The portrayal of history's monstrous human beings -- and God knows there are plenty of them -- is hard for movies to do well. Make them too terrible and they become almost campy in their extremity, easy to laugh off and dismiss. But try too hard to humanize and you risk excusing their outrages or romanticizing them.
Two ambitious new movies, The Last King of Scotland and Pan's Labyrinth, tackle that challenge in wildly divergent yet creative ways.
King, directed by Kevin Macdonald (Touching the Void and various other documentaries) and based on a novel by Giles Folden, is a psychological portrayal of Uganda's jovially murderous real-life dictator Idi Amin. It features a mesmerizing star turn by Forest Whitaker.
Pan's Labyrinth, which is set as the Spanish Civil War has ended in 1944 -- yet guerilla resistance remains -- is at its core a condemning look at the cruel fascists who won. Its imposing male lead is a fictional character, Capitan Vidal, but based on the ruthless military officers who swore allegiance to Generalissimo Francisco Franco. But the director/writer, Mexico's Guillermo del Toro (Hellboy, Cronos), has his roots in horror, and he parallels that story with a darkly surreal, symbolic fantasy involving a 12-year-old girl and a mysterious, supernatural faun. (The R-rated subtitled film most definitely is not for children.)
Amin actually had a fascination with Scotland, perhaps because he hated England.
So King creates for him a fictional foil, a rail-thin young Scottish doctor named Nicholas Garrigan (James McAvoy) who is lured to 1971 Uganda out of a sense of adventure.
Garrigan first hears Amin speak following a coup at a rural rally. Afterwards he finds himself in the middle of an auto accident in which Amin's entourage has struck and injured a cow. It's staged like something out of Brian de Palma's The Untouchables or Martin Scorsese's Goodfellas, where an unpredictable character's threat of violence so permeates the atmosphere your stomach knots up waiting for the explosion.
Garrigan grabs a guard's gun to kill the injured cow and at first Amin is furious at being startled -- his glare alone could kill. His soldiers are ready to massacre everyone in sight. And then he lets up. He learns Garrigan is Scottish, and he responds enthusiastically and warmly. It isn't long before the latter becomes Amin's personal physician and confidante.
All that Whitaker's terrific performance is to become is in that scene: The way he can switch back and forth from bone-chilling, dread-inducing anger to garrulous friendliness. Whitaker has a gentle "lazy eye," a broad smile and a laugh that draws everyone close (especially during a bizarre press conference staged by Amin). But he also understands how to make every word threatening and to justify the bloodiest of his deeds. His Amin is Shakespearean.
Garrigan, alas, isn't. His dialogue is crisply written (one of the screenwriters, Peter Morgan, also wrote The Queen) but his ongoing innocence is hard to buy, as is his foolishness in pursuing an affair with one of Amin's wives (Kerry Washington). Nevertheless, the final scenes that incorporate his escape into the (true) Entebbe airport hijacking help King rise to the level of taut African political thriller á la The Dogs of War.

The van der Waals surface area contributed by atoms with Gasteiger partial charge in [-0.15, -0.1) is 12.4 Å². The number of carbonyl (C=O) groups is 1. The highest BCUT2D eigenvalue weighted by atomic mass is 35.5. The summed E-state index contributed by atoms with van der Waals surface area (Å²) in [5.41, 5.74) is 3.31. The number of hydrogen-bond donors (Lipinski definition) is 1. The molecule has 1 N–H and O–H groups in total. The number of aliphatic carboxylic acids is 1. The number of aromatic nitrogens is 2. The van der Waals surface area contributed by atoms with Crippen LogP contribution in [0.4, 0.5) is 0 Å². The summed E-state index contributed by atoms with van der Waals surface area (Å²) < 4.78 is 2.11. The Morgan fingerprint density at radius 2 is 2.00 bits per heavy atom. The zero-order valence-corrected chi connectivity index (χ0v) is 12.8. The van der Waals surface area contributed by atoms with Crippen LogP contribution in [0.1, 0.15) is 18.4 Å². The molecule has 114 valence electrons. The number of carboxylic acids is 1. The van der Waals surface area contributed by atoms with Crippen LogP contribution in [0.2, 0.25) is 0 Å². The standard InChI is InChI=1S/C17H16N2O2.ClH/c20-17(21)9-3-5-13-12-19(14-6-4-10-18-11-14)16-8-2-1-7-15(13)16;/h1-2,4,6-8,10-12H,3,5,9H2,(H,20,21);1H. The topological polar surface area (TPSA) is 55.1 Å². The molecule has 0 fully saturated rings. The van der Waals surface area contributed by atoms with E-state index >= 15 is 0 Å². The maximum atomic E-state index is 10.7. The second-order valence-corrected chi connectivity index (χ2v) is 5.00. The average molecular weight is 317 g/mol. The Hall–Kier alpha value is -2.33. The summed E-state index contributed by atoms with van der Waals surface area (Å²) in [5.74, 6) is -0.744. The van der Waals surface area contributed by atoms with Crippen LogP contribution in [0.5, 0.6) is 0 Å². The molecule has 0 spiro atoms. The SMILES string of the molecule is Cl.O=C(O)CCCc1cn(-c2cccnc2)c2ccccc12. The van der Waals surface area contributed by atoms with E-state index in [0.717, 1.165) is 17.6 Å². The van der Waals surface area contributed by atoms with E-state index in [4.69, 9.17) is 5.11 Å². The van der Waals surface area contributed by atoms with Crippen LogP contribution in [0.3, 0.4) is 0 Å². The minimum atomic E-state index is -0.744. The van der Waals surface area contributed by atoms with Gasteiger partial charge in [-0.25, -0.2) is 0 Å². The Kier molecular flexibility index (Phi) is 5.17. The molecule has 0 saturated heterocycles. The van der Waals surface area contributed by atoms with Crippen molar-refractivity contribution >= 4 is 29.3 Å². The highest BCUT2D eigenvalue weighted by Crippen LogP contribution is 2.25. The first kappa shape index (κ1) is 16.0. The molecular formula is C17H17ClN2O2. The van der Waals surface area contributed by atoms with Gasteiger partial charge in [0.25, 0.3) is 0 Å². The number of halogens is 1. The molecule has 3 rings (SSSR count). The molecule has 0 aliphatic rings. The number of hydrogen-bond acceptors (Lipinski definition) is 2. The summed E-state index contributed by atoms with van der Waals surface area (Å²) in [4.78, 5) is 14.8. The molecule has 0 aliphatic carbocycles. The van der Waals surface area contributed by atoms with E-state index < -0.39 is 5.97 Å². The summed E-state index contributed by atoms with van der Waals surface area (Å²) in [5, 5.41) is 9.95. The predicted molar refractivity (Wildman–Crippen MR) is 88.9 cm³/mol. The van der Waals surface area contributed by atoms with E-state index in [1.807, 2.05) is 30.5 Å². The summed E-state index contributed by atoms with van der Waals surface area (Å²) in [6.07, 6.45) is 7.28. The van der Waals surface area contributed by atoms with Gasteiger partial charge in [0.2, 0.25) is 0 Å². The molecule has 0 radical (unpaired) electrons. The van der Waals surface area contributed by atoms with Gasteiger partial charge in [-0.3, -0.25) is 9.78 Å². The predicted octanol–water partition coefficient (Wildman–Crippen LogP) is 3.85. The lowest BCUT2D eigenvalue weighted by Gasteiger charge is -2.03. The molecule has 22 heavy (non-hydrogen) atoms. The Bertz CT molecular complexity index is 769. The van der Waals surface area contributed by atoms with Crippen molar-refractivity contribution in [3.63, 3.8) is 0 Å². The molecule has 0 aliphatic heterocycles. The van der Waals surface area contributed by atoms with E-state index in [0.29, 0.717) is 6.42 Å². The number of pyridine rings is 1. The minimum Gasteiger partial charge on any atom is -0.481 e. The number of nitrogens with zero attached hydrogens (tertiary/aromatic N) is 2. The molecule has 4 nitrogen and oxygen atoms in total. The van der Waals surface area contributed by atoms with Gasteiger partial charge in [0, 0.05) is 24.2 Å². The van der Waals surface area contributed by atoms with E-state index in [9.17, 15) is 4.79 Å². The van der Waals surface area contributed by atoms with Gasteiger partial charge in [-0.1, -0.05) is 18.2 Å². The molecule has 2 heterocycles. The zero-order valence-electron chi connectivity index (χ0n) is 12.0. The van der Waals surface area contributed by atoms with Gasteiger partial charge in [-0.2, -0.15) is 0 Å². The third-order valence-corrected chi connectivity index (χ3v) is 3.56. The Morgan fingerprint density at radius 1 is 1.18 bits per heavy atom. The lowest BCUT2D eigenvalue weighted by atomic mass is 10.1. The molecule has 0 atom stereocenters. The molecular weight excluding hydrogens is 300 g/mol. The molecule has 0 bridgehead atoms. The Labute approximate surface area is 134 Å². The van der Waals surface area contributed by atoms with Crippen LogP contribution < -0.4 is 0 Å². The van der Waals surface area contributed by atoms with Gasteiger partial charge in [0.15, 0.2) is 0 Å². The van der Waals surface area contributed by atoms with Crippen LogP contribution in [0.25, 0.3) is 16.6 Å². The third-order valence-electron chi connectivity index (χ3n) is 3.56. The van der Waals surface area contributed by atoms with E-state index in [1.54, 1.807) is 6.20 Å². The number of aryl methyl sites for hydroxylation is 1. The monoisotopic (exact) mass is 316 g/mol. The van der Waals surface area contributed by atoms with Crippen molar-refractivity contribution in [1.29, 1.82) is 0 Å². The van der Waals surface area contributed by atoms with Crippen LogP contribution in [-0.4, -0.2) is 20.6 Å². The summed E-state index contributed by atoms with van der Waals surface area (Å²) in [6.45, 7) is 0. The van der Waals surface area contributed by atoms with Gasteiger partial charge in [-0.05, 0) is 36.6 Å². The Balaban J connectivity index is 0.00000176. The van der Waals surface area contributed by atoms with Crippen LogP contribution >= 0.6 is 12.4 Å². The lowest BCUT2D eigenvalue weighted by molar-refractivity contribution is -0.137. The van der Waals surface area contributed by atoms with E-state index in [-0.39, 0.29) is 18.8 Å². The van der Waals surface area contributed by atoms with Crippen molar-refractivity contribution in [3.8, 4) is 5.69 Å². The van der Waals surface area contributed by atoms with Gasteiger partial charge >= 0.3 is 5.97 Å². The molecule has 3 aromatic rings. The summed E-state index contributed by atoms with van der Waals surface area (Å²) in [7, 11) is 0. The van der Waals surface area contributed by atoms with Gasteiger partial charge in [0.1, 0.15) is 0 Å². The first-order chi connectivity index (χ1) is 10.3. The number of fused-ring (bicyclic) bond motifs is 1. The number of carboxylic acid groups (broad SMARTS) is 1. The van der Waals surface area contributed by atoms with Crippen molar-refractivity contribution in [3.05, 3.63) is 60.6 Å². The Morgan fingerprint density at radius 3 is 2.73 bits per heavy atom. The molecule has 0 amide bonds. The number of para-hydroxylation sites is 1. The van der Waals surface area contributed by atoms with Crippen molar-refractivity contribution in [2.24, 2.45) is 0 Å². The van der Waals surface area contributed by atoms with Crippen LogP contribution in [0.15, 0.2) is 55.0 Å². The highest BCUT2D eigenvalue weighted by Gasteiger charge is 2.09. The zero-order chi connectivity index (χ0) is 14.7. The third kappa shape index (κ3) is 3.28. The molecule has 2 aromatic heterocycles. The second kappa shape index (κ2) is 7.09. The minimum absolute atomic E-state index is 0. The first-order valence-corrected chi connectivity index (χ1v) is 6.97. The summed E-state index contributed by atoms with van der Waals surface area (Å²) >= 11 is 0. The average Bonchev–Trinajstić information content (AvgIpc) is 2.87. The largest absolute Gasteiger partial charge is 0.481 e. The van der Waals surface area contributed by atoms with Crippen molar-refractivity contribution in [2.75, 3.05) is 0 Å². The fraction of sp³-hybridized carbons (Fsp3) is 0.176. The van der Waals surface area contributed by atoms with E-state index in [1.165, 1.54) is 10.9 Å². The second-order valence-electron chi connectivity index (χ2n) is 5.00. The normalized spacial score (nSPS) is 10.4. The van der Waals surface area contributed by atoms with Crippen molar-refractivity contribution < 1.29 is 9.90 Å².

Filmed in the most muted, dim colors possible by cinematographer Guillermo Navarro, the Goya-esque Pan's Labyrinth turns strange early on when young Ofelia (Ivan Baquero) and her sick, pregnant mother (Ariadna Gil) are traveling through the countryside to meet the mother's new husband, the captain (Sergi Lopez).
Ofelia wanders into the woods and is enchanted by a walking stick-like insect that follows her. "A fairy," she cries. Except it doesn't look like a fairy to us -- it's creepy and vaguely sinister. But it does eventually transform itself into a fairy, leading her to a labyrinth where a short-tempered, garrulous faun greets her as a princess and asks her to undertake arduous tasks.
This might remind you of The Odyssey. At one point a creature with eyes in its raised hands chases her around like the Cyclops. The faun (Doug Jones) is tall, stands like a man and speaks in wonderfully intoned Spanish but has a head with curled horns, a spiral indentation on its forehead, exaggerated eyes and a smile that frequently turns contemptuous. (All the creatures in Pan's Labyrinth are memorable in appearance.)
But her real world is worse. The captain is a humorlessly sadistic authoritarian as willing to torture captured rebels -- this is also a bloody thriller about guerilla warfare -- as he is to make demands of his sick wife or stepdaughter. He is a thug who controls a country, which del Toro clearly sees as the tragedy of Spain under Franco.
And yet Lopez's performance is so understatedly realistic and stoically sober that he makes the captain a human being. When he stitches up his slit lip after a rebel has sliced him with a gutting knife, he first watches the blood spill out from trying to sip a drink. Most men would collapse in horror or pain, but he goes on. There is something about his dedication to his Darwinian beliefs in being strong to survive that grounds his fascism in our violent world.
However, the director never viscerally connects his two stories into one seamless movie and it begins to seem at a certain point that he, rather than his characters, is pouring misery onto the girl.
Yet he does make a philosophical point that totalitarianism can invade and corrupt even a child's fantasy life. One has to respect del Toro for wanting to go there in search of a somber truth. Last King of Scotland grade: B; Pan's Labyrinth grade: B